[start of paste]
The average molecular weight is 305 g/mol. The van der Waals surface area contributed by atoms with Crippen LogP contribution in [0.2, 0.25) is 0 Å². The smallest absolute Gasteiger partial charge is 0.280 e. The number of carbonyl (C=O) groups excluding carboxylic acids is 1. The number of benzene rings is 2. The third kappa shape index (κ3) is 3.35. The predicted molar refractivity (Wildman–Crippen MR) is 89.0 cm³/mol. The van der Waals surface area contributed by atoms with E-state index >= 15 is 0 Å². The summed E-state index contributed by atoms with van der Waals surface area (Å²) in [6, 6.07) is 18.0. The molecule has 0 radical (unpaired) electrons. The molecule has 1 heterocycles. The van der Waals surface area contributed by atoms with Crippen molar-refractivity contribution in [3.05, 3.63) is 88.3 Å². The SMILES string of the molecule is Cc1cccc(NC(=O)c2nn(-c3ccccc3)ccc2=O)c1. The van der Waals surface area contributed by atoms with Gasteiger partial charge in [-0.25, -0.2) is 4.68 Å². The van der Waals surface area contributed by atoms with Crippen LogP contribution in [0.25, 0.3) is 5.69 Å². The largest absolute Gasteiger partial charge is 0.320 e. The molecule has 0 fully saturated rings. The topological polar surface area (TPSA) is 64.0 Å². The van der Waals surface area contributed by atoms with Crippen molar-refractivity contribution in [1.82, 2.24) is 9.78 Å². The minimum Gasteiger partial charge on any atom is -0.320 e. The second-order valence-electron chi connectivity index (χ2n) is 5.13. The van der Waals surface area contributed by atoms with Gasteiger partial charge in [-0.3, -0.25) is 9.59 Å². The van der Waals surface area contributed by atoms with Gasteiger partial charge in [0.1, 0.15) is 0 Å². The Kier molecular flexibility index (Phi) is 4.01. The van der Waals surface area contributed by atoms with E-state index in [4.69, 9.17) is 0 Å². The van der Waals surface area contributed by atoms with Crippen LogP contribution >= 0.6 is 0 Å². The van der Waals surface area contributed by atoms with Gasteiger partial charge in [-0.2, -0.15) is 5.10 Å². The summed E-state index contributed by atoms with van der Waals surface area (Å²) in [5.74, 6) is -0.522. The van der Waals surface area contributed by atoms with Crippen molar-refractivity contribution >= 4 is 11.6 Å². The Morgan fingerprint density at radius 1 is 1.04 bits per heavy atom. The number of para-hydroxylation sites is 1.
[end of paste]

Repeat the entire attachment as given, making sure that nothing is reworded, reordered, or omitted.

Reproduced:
The average molecular weight is 305 g/mol. The van der Waals surface area contributed by atoms with Crippen LogP contribution in [0.2, 0.25) is 0 Å². The smallest absolute Gasteiger partial charge is 0.280 e. The number of carbonyl (C=O) groups excluding carboxylic acids is 1. The number of benzene rings is 2. The third kappa shape index (κ3) is 3.35. The predicted molar refractivity (Wildman–Crippen MR) is 89.0 cm³/mol. The van der Waals surface area contributed by atoms with E-state index >= 15 is 0 Å². The summed E-state index contributed by atoms with van der Waals surface area (Å²) in [6, 6.07) is 18.0. The molecule has 0 radical (unpaired) electrons. The molecule has 1 heterocycles. The van der Waals surface area contributed by atoms with Crippen molar-refractivity contribution in [3.05, 3.63) is 88.3 Å². The SMILES string of the molecule is Cc1cccc(NC(=O)c2nn(-c3ccccc3)ccc2=O)c1. The van der Waals surface area contributed by atoms with Gasteiger partial charge in [-0.25, -0.2) is 4.68 Å². The van der Waals surface area contributed by atoms with Crippen LogP contribution in [0.25, 0.3) is 5.69 Å². The largest absolute Gasteiger partial charge is 0.320 e. The molecule has 0 fully saturated rings. The topological polar surface area (TPSA) is 64.0 Å². The van der Waals surface area contributed by atoms with Crippen molar-refractivity contribution in [1.82, 2.24) is 9.78 Å². The minimum Gasteiger partial charge on any atom is -0.320 e. The second-order valence-electron chi connectivity index (χ2n) is 5.13. The van der Waals surface area contributed by atoms with Gasteiger partial charge in [-0.3, -0.25) is 9.59 Å². The van der Waals surface area contributed by atoms with Gasteiger partial charge in [0.1, 0.15) is 0 Å². The Kier molecular flexibility index (Phi) is 4.01. The van der Waals surface area contributed by atoms with E-state index in [4.69, 9.17) is 0 Å². The van der Waals surface area contributed by atoms with Crippen LogP contribution >= 0.6 is 0 Å². The van der Waals surface area contributed by atoms with Gasteiger partial charge in [-0.2, -0.15) is 5.10 Å². The summed E-state index contributed by atoms with van der Waals surface area (Å²) in [5.74, 6) is -0.522. The van der Waals surface area contributed by atoms with Crippen molar-refractivity contribution >= 4 is 11.6 Å². The Morgan fingerprint density at radius 1 is 1.04 bits per heavy atom. The number of para-hydroxylation sites is 1.